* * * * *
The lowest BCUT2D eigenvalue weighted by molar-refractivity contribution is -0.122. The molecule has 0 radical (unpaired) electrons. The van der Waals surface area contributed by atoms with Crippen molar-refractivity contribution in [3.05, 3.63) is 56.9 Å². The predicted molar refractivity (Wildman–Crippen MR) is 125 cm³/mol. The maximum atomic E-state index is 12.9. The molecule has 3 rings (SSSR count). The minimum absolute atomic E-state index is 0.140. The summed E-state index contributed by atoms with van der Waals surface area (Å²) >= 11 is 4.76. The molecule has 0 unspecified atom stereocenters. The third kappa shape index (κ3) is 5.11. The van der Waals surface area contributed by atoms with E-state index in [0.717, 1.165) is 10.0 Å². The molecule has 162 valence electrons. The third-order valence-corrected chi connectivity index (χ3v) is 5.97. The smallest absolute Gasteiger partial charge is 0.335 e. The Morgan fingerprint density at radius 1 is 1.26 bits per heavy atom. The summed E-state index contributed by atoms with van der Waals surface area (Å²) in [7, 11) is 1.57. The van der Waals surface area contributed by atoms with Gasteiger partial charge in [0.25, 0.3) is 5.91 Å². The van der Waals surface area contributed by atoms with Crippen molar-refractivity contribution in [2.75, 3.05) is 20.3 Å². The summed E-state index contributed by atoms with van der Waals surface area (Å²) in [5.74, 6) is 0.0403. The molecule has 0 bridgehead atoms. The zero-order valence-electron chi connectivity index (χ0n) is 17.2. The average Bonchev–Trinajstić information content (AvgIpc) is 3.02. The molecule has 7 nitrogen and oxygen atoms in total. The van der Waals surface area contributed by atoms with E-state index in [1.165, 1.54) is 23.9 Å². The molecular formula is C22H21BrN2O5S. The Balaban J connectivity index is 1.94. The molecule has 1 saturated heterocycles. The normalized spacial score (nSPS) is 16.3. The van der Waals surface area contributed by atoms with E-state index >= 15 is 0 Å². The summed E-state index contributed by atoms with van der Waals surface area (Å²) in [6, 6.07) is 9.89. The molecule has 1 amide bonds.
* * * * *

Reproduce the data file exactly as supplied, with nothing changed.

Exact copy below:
The lowest BCUT2D eigenvalue weighted by molar-refractivity contribution is -0.122. The molecule has 0 radical (unpaired) electrons. The van der Waals surface area contributed by atoms with Crippen molar-refractivity contribution in [3.05, 3.63) is 56.9 Å². The predicted molar refractivity (Wildman–Crippen MR) is 125 cm³/mol. The maximum atomic E-state index is 12.9. The molecule has 3 rings (SSSR count). The minimum absolute atomic E-state index is 0.140. The summed E-state index contributed by atoms with van der Waals surface area (Å²) >= 11 is 4.76. The molecule has 0 unspecified atom stereocenters. The third kappa shape index (κ3) is 5.11. The van der Waals surface area contributed by atoms with E-state index in [0.717, 1.165) is 10.0 Å². The molecule has 162 valence electrons. The third-order valence-corrected chi connectivity index (χ3v) is 5.97. The smallest absolute Gasteiger partial charge is 0.335 e. The Morgan fingerprint density at radius 1 is 1.26 bits per heavy atom. The summed E-state index contributed by atoms with van der Waals surface area (Å²) in [7, 11) is 1.57. The van der Waals surface area contributed by atoms with Gasteiger partial charge in [0.25, 0.3) is 5.91 Å². The van der Waals surface area contributed by atoms with Crippen molar-refractivity contribution in [2.75, 3.05) is 20.3 Å². The summed E-state index contributed by atoms with van der Waals surface area (Å²) in [5.74, 6) is 0.0403. The molecule has 0 bridgehead atoms. The zero-order valence-electron chi connectivity index (χ0n) is 17.2. The average Bonchev–Trinajstić information content (AvgIpc) is 3.02. The molecule has 7 nitrogen and oxygen atoms in total. The van der Waals surface area contributed by atoms with E-state index in [1.165, 1.54) is 23.9 Å². The molecular formula is C22H21BrN2O5S. The Balaban J connectivity index is 1.94. The molecule has 1 saturated heterocycles. The normalized spacial score (nSPS) is 16.3. The van der Waals surface area contributed by atoms with E-state index >= 15 is 0 Å². The summed E-state index contributed by atoms with van der Waals surface area (Å²) in [6, 6.07) is 9.89. The molecule has 1 amide bonds.